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MOC a.k.a. "Machburner"

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moc
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« Reply #5 on: August 29, 2022, 03:52:05 PM »

Well I tested my kayak out after I repaired the crack.  It held up fine with no extra water getting in after a full day of crabbing.  I used plastic pieces from an orange home depot bucket that was a very close color match for my kayak.  I also melted some metal mesh into the plastic for extra strength.  The mesh came in the plastic welding kit that I bought from Harbor Frieght.
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MOC a.k.a. "Machburner"
Mr. Ray III
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« Reply #6 on: August 29, 2022, 04:31:26 PM »

Well I tested my kayak out after I repaired the crack.  It held up fine with no extra water getting in after a full day of crabbing.  I used plastic pieces from an orange home depot bucket that was a very close color match for my kayak.  I also melted some metal mesh into the plastic for extra strength.  The mesh came in the plastic welding kit that I bought from Harbor Frieght.

All the plastic welder is going to do is melt the top of the crack, its not going to get down into the meat and make a strong bond.  Use epoxy resin and a very thin piece of fiberglass cloth over the crack.  

I stand corrected.  However, I would be curious about to see some sort of controlled strength test.
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mr.krabs
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« Reply #7 on: August 29, 2022, 06:49:28 PM »

Good luck with the fix, Mach. I recently sold my hobie revo that I had enjoyed for 12 years on various crabbing excursions.
Ended up going much lighter with the new hobie lynx and itís been great other than the price tag. Running the line is going to be interesting, but hope to unravel it a least once this year.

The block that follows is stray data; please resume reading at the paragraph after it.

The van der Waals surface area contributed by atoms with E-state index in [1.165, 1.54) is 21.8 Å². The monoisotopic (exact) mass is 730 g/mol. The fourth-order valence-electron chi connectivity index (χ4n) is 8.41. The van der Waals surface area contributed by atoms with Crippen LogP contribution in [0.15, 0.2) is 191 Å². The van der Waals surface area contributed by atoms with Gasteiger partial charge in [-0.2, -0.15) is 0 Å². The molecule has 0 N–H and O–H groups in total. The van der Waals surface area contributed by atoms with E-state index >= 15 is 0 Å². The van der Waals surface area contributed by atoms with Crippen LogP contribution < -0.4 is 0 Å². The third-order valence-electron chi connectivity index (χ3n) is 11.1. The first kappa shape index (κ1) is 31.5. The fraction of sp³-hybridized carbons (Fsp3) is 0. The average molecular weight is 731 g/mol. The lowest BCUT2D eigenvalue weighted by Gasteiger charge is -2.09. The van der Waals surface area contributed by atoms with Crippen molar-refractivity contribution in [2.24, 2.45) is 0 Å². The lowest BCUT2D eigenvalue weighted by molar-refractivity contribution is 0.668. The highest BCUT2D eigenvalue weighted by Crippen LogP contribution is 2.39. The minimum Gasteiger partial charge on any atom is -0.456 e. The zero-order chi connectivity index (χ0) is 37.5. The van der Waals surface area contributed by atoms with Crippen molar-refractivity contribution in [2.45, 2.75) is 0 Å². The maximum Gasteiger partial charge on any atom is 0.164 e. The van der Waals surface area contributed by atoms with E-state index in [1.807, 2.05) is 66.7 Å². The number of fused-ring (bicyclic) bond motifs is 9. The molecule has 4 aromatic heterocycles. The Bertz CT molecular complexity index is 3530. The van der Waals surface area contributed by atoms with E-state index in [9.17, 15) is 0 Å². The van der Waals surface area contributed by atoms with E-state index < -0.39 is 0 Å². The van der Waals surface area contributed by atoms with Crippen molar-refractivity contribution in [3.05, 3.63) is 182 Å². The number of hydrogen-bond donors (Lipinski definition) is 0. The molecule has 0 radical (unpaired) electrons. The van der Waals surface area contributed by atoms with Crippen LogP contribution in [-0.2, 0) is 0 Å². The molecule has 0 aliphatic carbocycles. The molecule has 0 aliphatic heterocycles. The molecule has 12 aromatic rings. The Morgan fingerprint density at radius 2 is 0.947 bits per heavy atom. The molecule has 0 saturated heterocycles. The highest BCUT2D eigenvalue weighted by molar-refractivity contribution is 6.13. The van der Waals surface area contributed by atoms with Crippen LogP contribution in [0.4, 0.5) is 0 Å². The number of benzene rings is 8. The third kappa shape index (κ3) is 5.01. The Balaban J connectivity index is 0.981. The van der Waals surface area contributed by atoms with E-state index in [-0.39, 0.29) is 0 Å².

Again, hope your repair holds.
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Logical1
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« Reply #8 on: August 29, 2022, 08:09:32 PM »

Well I tested my kayak out after I repaired the crack.  It held up fine with no extra water getting in after a full day of crabbing.  I used plastic pieces from an orange home depot bucket that was a very close color match for my kayak.  I also melted some metal mesh into the plastic for extra strength.  The mesh came in the plastic welding kit that I bought from Harbor Frieght.
Glad to hear the repairs worked for you. Now, when are we going crabbing?
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moc
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« Reply #9 on: August 30, 2022, 09:35:10 AM »

Lets plan something soon.  This weekend is out since I will be out of town for the Holidays, but let's talk.
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MOC a.k.a. "Machburner"

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« Reply #10 on: September 14, 2022, 07:29:15 AM »

Sor far I have been out on my kayak 3 times after the repairs and inside my hull have remained dry!
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« Reply #11 on: September 14, 2022, 08:30:07 AM »

That's good to hear Martin.